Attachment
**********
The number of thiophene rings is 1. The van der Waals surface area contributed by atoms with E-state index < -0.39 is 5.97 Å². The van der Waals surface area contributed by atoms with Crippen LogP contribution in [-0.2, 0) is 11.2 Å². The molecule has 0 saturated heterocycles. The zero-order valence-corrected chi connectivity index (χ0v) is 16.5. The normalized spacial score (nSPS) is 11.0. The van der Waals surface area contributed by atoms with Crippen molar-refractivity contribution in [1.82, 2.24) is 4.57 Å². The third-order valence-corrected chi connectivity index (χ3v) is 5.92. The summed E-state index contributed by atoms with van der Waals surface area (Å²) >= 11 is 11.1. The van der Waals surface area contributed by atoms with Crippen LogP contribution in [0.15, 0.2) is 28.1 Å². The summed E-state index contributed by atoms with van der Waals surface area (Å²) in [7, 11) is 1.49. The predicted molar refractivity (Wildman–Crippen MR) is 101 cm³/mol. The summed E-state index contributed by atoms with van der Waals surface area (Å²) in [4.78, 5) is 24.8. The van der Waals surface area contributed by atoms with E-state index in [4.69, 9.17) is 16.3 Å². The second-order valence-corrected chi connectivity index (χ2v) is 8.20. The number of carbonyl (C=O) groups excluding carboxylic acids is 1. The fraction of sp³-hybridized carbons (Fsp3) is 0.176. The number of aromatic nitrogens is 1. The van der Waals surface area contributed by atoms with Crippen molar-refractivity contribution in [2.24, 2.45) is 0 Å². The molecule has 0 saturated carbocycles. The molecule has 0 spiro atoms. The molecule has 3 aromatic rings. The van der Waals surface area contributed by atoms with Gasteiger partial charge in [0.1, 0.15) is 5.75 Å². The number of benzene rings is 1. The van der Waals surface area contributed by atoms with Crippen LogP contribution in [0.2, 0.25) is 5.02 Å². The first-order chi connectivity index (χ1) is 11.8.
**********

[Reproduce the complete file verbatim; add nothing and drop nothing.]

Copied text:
The number of thiophene rings is 1. The van der Waals surface area contributed by atoms with E-state index < -0.39 is 5.97 Å². The van der Waals surface area contributed by atoms with Crippen LogP contribution in [-0.2, 0) is 11.2 Å². The molecule has 0 saturated heterocycles. The zero-order valence-corrected chi connectivity index (χ0v) is 16.5. The normalized spacial score (nSPS) is 11.0. The van der Waals surface area contributed by atoms with Crippen molar-refractivity contribution in [1.82, 2.24) is 4.57 Å². The third-order valence-corrected chi connectivity index (χ3v) is 5.92. The summed E-state index contributed by atoms with van der Waals surface area (Å²) >= 11 is 11.1. The van der Waals surface area contributed by atoms with Crippen LogP contribution in [0.15, 0.2) is 28.1 Å². The summed E-state index contributed by atoms with van der Waals surface area (Å²) in [7, 11) is 1.49. The predicted molar refractivity (Wildman–Crippen MR) is 101 cm³/mol. The summed E-state index contributed by atoms with van der Waals surface area (Å²) in [4.78, 5) is 24.8. The van der Waals surface area contributed by atoms with E-state index in [4.69, 9.17) is 16.3 Å². The second-order valence-corrected chi connectivity index (χ2v) is 8.20. The number of carbonyl (C=O) groups excluding carboxylic acids is 1. The fraction of sp³-hybridized carbons (Fsp3) is 0.176. The number of aromatic nitrogens is 1. The van der Waals surface area contributed by atoms with Crippen molar-refractivity contribution in [2.24, 2.45) is 0 Å². The molecule has 0 saturated carbocycles. The molecule has 0 spiro atoms. The molecule has 3 aromatic rings. The van der Waals surface area contributed by atoms with Gasteiger partial charge in [0.1, 0.15) is 5.75 Å². The number of benzene rings is 1. The van der Waals surface area contributed by atoms with Crippen LogP contribution in [0.2, 0.25) is 5.02 Å². The first-order chi connectivity index (χ1) is 11.8.